significant literary milestone: the 500th anniversary of Thomas More’s Utopia. That book was so influential—such a revolution in the history of Western thought—that it would have been shameful nor for me to take note of it.
I feel the same way about The Waste Land. While More dared to imagine an ideal society of the future, T.S. Eliot anatomized his contemporary world—a post-WWI environment with its illusions of peace, safety, and even belief in a higher spiritual power rudely dashed.
In his 1919 essay “Tradition and the Individual Talent,” Eliot propounded his belief that poetry should be “impersonal”—i.e., for a separation of a poet as a man and a poet as an artist. But the personal drama in his own life inevitably colored the atmosphere of his most famous poem
At the time of the composition and publication of The Waste Land, Eliot was involved in a train wreck of a marriage to Vivienne Haigh-Wood. In 1921, following stress occasioned by tensions between his wife and his visiting mother, Eliot suffered a nervous breakdown.
It was during the period of recuperation under psychiatric care that Eliot was able to complete his poem. In the process, he grafted his own disgust, sense of sexual disruption, and emotional and spiritual depletion onto an entire culture.
Google “The Waste Land’ and “humor” and numerous hits will come up in the search. But whatever comedy exists in the poem is of a very black kind indeed.
That may mark its major difference with another modernist masterpiece published in 1922, James Joyce’s Ulysses, a novel that encompasses parodies, puns, and sometimes laugh-out-loud snatches of dialogue as Leopold Bloom and Stephen Dedalus trek in 24 hours across an all-too-earthy Dublin.
In contrast, “The Waste Land,” with its nightmarish evocation of the “Unreal City” of London, is about as funny as a heart attack.
The great turning point in Eliot’s occurred five years later, with his conversion to the Anglican Church. But he had to hit rock bottom before he could make this decision that, he felt, saved his life.
The Waste Land anticipated this turn through its cycle of life, death and rebirth, especially in repeated references to water. (In the section “A Game of Chess,” a husband believes that “The hot water at ten” is just the thing to calm down his wife.)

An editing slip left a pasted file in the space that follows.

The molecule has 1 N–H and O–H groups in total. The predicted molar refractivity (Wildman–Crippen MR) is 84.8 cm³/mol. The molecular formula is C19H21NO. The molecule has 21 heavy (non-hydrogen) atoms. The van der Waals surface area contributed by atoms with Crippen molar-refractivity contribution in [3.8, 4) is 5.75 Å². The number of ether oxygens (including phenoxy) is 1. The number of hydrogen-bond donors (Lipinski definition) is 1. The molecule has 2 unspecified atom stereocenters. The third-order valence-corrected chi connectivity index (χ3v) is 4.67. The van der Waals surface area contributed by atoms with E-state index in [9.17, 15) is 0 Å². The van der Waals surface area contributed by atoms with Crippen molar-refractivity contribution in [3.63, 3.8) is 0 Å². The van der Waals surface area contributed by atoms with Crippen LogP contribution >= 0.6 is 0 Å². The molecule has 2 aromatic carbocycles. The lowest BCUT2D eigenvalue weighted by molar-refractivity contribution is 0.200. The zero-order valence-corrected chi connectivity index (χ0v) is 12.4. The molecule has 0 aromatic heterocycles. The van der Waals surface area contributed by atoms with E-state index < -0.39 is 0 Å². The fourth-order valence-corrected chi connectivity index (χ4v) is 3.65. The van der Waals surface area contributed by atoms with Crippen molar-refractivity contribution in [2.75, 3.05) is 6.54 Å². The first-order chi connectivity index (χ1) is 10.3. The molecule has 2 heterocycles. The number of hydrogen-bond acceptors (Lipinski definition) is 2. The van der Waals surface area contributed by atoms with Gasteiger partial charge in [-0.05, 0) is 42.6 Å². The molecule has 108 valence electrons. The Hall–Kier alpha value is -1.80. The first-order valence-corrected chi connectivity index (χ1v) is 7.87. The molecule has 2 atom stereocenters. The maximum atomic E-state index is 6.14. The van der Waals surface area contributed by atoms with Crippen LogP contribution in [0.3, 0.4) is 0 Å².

Writers as various as F. Scott Fitzgerald, Hart Crane, Seamus Heaney, Ted Hughes, Derek Walcott, and Bob Dylan have incorporated Eliot’s themes and concerns into their own work.
Not all this poem’s influence has been benign: Eliot’s textual pyrotechnics—literary allusions, symbolism, untranslated foreign phrases, fragmented conversational slang—have inspired countless dissertations. And Ezra Pound’s major surgery on the manuscript—half left by the wayside after his aggressive editing—probably only succeeded in making a demanding work even more opaque.
At the same time, writing-workshop imitators have seen some of its more arcane passages as a license to conflate obscurity and profundity. The accessibility that poets in the public eye once enjoyed has, not surprisingly, been significantly undermined as a result.
In the end, little of this diminishes the achievement of this ambitious poem. In his 1948 Nobel Prize acceptance speech, Eliot said that “while language constitutes a barrier, poetry itself gives us a reason for trying to overcome the barrier…. Partly through his influence on other poets, partly through translation,…partly through readers of his language who are not themselves poets, the poet can contribute toward understanding between peoples.”
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